By COLIN SUSZYNSKI
On Wednesday, Jan. 23, Juan Guaidó declared himself interim President of Venezuela. Just hours later, the United States recognized him as such. Nicolás Maduro, the President of Venezuela, rejected Guaidó’s claim and denounced the United States for staging a coup, reiterating a claim he has made in the past — that U.S. imperialist aggression was attempting to destroy Venezuela.
In the following week, other Western countries backed Guaidó, including Canada, Brazil, Argentina, and Australia. Many European countries offered Maduro an ultimatum — hold free democratic elections or lose recognition. Maduro refused, and many announced support for Guaidó. China, Russia, and Cuba, among several other countries, have backed Maduro and have criticized U.S. policy. President Donald Trump has made it clear that he is considering military action, further heightening tensions.
The U.S. decision to back Guaidó, and so quickly, was a bad foreign policy move that will hurt our ability to act diplomatically with our foreign adversaries. Furthermore, it is a gross intrusion into the political clashes of a sovereign nation, something U.S. politicians have been complaining about since 2016.
But first, what is happening? And why?
Venezuela has been mired in economic and political crisis since 2014, when the global price of oil dropped. Venezuela sits on one of the largest oil reserves in the world, and its economy relies on it. Prior to 2014, the price of oil had risen since 1999, roughly when the previous President, Hugo Chávez, took office.
During Chávez’s rule, the Venezuelan economy boomed and Chávez was popular, especially among the lower classes due to his progressive social programs. Chávez died in 2013, and in the following year, oil prices dropped. Maduro, Chávez’s Vice President, took office in 2013. In 2018, he was re-elected, in an election criticized by many as unfair. Since 2014, the Venezuelan economy has only gotten worse, and many Venezuelans blame Maduro. Protests began in 2017. Then, just last month, at a protest, Guaidó declared his presidency and the United States backed his claim.
Guiadó and his allies claim that Nicolás Maduro was never re-elected in 2018, because the elections were plagued with corruption and fraud. Guaidó’s constitutional claim to the Venezuelan presidency rests on this assertion. Guaidó is the President of the National Assembly and, according to Article 233 of the Venezuelan constitution, when Venezuela is devoid of a President, the President of the National Assembly should assume leadership until democratic elections are held.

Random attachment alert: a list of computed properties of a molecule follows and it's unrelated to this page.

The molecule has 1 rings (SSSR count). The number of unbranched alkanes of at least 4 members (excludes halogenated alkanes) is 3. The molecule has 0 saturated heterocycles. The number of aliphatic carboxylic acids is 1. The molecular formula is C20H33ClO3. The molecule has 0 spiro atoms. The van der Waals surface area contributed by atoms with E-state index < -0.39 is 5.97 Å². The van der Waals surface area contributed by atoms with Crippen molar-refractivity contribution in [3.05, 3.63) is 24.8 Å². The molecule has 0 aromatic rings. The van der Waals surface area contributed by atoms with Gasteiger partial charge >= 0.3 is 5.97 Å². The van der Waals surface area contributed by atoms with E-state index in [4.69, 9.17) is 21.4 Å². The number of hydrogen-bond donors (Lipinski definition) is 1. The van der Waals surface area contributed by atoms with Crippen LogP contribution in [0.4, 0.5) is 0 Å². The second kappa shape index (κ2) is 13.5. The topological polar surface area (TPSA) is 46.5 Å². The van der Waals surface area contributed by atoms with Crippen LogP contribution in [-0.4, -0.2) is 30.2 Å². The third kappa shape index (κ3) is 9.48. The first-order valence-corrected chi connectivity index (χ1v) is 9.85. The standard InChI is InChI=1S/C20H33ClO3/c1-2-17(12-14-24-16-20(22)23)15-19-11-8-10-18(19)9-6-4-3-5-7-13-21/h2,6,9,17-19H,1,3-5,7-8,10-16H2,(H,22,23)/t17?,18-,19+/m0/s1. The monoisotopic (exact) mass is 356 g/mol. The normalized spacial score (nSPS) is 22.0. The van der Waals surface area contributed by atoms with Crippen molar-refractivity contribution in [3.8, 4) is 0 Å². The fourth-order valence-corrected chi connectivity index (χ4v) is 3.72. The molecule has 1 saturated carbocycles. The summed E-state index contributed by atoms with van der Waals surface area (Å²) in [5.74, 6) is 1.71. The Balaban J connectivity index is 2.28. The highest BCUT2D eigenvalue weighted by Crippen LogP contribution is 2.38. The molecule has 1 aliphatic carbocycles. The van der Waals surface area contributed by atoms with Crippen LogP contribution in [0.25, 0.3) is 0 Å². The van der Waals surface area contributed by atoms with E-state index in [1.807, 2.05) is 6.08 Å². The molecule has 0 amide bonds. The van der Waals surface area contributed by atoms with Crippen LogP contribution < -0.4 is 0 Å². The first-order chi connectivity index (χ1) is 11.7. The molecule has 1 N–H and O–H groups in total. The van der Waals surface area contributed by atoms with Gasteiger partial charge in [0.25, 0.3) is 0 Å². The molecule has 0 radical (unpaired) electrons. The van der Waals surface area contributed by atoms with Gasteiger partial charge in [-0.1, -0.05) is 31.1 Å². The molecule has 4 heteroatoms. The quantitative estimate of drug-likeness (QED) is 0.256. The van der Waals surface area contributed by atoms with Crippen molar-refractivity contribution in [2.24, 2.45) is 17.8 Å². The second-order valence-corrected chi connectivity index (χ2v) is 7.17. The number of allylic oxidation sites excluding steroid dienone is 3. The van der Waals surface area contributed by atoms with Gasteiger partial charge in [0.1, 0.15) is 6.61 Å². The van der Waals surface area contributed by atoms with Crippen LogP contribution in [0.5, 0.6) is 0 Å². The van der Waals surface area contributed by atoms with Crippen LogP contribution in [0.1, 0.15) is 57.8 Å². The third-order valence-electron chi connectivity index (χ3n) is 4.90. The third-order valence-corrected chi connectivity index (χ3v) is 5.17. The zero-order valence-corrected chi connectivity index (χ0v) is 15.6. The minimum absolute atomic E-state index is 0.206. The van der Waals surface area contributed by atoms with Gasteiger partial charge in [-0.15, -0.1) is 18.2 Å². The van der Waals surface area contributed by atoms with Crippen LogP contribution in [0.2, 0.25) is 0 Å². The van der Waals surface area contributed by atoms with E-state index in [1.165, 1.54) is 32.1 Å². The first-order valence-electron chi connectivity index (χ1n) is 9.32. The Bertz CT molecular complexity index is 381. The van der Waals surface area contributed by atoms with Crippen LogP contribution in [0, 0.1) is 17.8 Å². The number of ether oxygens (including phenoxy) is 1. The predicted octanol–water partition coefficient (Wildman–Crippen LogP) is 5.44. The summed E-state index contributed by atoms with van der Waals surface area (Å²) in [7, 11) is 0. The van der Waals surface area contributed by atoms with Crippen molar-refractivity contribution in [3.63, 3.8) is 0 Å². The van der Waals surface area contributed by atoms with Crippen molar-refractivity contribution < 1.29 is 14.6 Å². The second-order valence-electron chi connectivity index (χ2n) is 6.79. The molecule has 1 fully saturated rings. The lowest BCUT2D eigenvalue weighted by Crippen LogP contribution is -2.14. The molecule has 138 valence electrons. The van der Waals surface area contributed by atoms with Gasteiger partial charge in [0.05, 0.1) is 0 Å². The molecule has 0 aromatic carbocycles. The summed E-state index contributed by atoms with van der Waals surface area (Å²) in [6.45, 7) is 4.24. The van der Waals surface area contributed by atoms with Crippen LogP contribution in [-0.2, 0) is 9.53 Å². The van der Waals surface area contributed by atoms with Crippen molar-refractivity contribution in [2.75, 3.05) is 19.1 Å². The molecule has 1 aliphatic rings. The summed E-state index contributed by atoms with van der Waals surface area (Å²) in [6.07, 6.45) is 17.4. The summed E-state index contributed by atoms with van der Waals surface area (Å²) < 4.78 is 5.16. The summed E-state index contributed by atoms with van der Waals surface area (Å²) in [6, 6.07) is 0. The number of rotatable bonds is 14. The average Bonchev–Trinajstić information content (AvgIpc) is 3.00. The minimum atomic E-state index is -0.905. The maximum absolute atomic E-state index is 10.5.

But while Maduro might lack the foreign recognition that lends a leader legitimacy, he has the support of the military and political elites, as well as some Venezuelans. So long as Guaidó does not have those, or rather, so long as Maduro does, Guaidó’s presidency will have very little buying power.
The United States had already done its part in 2018, when Maduro was elected, by denouncing the results as illegitimate. The United States gave Guaidó all the ammunition he needed in 2018 — the rest should be up to Venezuelans.
The United States made the right move by rejecting the results of the 2018 election. It was the correct way to recognize and denounce injustices without imposing U.S. policy and invoking accusations of imperialism. However, on Wednesday, Jan. 23, when Juan Guaidó said he was ready to assume the Presidency, the U.S. made the wrong move.
Backing Guaidó hurts the United States’ ability to work diplomatically with foreign adversaries. Countries with whom the United States has strained relationships are closely watching U.S. behavior in Venezuela. Russia, Iran, and China have already denounced U.S. action. These countries are observing the United States support another regime change because the leader did not conform to the United States’ way of doing things. Why would these countries trust the United States in a diplomatic discussion when it might do the same to them? Why would they ever seek to alleviate tensions?
More importantly, Maduro still has support from a portion of the population. U.S. intrusion gives Maduro a good enemy to rally those people around. If we had never backed Guaidó, the protests still would have boiled over and some kind of solution would have arrived. It may have been reached through violence, but that is not for the United States to dictate. By imposing ourselves before Venezuelans worked through the crisis themselves, we have given those who still support Maduro a common enemy. Backing Guaidó, and threatening military action did not and will not help the United States spread democracy — it is more likely that we will create another nation resistant to it.